Senator Bernie Sanders has won the first Democratic primary of Super Tuesday after defeating rival Hillary Clinton in New Zealand.
Sanders came away with the early win after snagging 21 of the 28 votes in Monday’s contest, which took place at midnight local time on Tuesday at the Public Bar and Eatery in Wellington, New Zealand.
Democratic front-runner Hillary Clinton earned just six of the votes cast, while one of the votes was ruled invalid.
— Democrats Abroad NZ (@DemsAbroadNZ) February 29, 2016
Despite the modest turnout of this morning’s primary, it represents the first of 39 overseas contests in which a total of 13 pledged delegates and four superdelegates stand to be won. Each of the primaries are staged by local chapters of Democrats Abroad, the international arm of the Democratic National Committee.
The GOP does not observe overseas primaries.
According to Kat Allikian, the head of Democrats Abroad New Zealand, Tuesday’s vote was a “great success,” and represented a key opportunity for American expats to demonstrate their passion for US politics.
“Tonight’s opportunity for US Democrats living in New Zealand to cast the first votes on Super Tuesday was a great success.” she said. “Our turnout was small, but like our fellow Americans in Dixville Notch, New Hampshire, we’ve made our voices heard about the issues that matter to us.”
A longstanding feature of U.S. presidential elections, the Democrats Abroad Presidential Primary takes place over the course of one week every four years. The event is open to any American citizen, and runs between March 1 and March 8 this year. In-person voting is set to take place in 104 cities and 39 countries across the globe, with 22 of those primaries being held on Super Tuesday itself.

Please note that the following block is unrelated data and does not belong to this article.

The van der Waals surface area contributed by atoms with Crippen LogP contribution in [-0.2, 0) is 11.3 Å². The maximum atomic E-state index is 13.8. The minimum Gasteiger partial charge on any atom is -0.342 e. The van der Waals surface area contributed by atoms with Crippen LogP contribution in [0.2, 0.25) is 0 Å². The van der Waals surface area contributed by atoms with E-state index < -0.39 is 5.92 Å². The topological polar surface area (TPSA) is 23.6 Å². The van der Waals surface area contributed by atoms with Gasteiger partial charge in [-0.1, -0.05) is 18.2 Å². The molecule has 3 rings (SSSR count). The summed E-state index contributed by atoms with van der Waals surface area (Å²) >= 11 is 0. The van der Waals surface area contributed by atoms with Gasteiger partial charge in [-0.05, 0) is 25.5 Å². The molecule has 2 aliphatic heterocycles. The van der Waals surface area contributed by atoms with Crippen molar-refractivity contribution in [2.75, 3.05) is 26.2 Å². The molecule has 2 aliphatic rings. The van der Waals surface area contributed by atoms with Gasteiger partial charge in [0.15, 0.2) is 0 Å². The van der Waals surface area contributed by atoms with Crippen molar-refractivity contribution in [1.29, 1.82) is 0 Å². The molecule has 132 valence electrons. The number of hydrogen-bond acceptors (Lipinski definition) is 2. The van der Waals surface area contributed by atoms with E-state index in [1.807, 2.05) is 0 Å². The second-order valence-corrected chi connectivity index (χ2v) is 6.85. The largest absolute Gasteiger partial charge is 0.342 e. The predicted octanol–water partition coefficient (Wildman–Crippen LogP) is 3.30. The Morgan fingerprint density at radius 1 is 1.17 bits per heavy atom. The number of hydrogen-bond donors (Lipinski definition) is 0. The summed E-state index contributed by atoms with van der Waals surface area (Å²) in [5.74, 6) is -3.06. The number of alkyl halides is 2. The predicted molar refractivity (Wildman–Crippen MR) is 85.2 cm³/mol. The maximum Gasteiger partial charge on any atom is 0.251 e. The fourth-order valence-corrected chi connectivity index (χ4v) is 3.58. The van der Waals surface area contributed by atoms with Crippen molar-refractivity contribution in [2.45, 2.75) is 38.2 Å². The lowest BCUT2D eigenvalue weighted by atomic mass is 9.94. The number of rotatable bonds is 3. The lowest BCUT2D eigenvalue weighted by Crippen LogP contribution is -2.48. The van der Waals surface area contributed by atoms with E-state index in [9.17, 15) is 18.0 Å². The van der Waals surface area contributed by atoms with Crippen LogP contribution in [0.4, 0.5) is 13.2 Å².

Democrats Abroad was formed in 1964, after American expats living in Paris and London started to petition for their right to take part in the presidential nomination process. That being said, the group didn’t hold its initial global primary until 1976, when it was allowed to send its first official voting delegation to the Democratic National Convention.
In the 2008 presidential election, more than 23,000 American expats took part in the global event. President Barack Obama beat Hillary Clinton in that contest by a margin of 33 percent.
Thus far, Clinton has yet to show direct involvement in this year’s gaggle of overseas primaries.
Last week, Democrats Abroad staged a Global Town Hall event that was broadcast online to over 2,000 American expats based around the world. Although Vermont Senator Bernie Sanders made an appearance, the Clinton campaign was instead represented by former Secretary of State and avid campaigner Madeline Albright.
Sanders then followed up on the event by issuing a last-minute campaign video encouraging American expats to turn out for the Democratic Party’s 39 overseas primaries.
Despite Sanders’ relatively large win in New Zealand, Tuesday’s early victory represents just one of 39 votes that will ultimately decide how the expat group’s 13 delegates will vote.
Officials also pointed out that all overseas primary votes are considered unofficial until confirmed at the Global Voter Tally Center, which will take place in Germany later this month. The final results of the global contest will then be announced on March 21.
“Democrats in New Zealand have made the first contribution to what could be a decisive day in US Primary elections,” said Katie Solon, International Chair of Democrats Abroad. “Although the final results of our Global Presidential Primary won’t be known until March 21, we hope that the results tonight inspire other Democrats in New Zealand and around the world to cast their votes and influence the direction of our party and our country.”
On the home front, it appears as though Sanders’ New Zealand win will do little to sway Hillary Clinton’s current momentum.
According to pollsters at RealClearPolitics, Clinton is expected to clean house on Super Tuesday – winning every primary except Vermont.
[Photo by Stephen Maturen/Getty Images]